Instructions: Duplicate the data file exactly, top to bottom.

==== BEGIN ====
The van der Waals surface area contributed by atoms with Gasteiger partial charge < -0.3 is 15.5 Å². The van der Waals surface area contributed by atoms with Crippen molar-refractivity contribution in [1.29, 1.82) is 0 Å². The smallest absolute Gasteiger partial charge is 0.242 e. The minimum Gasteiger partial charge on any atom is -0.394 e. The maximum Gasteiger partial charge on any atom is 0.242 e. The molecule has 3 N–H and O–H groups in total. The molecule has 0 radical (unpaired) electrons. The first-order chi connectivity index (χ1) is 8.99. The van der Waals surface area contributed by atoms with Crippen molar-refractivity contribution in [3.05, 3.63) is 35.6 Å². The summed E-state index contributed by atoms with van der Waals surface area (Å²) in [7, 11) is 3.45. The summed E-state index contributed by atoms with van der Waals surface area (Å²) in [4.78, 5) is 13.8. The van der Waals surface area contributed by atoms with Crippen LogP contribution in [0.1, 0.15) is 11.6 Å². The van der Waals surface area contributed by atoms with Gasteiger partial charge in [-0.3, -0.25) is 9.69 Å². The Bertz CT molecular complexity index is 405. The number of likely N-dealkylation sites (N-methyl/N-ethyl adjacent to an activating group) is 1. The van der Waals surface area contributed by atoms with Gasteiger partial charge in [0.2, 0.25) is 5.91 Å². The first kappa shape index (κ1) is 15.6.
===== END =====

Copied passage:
The van der Waals surface area contributed by atoms with Gasteiger partial charge < -0.3 is 15.5 Å². The van der Waals surface area contributed by atoms with Crippen molar-refractivity contribution in [1.29, 1.82) is 0 Å². The smallest absolute Gasteiger partial charge is 0.242 e. The minimum Gasteiger partial charge on any atom is -0.394 e. The maximum Gasteiger partial charge on any atom is 0.242 e. The molecule has 3 N–H and O–H groups in total. The molecule has 0 radical (unpaired) electrons. The first-order chi connectivity index (χ1) is 8.99. The van der Waals surface area contributed by atoms with Crippen molar-refractivity contribution in [3.05, 3.63) is 35.6 Å². The summed E-state index contributed by atoms with van der Waals surface area (Å²) in [7, 11) is 3.45. The summed E-state index contributed by atoms with van der Waals surface area (Å²) in [4.78, 5) is 13.8. The van der Waals surface area contributed by atoms with Crippen LogP contribution in [0.1, 0.15) is 11.6 Å². The van der Waals surface area contributed by atoms with Gasteiger partial charge in [-0.3, -0.25) is 9.69 Å². The Bertz CT molecular complexity index is 405. The number of likely N-dealkylation sites (N-methyl/N-ethyl adjacent to an activating group) is 1. The van der Waals surface area contributed by atoms with Gasteiger partial charge in [0.2, 0.25) is 5.91 Å². The first kappa shape index (κ1) is 15.6.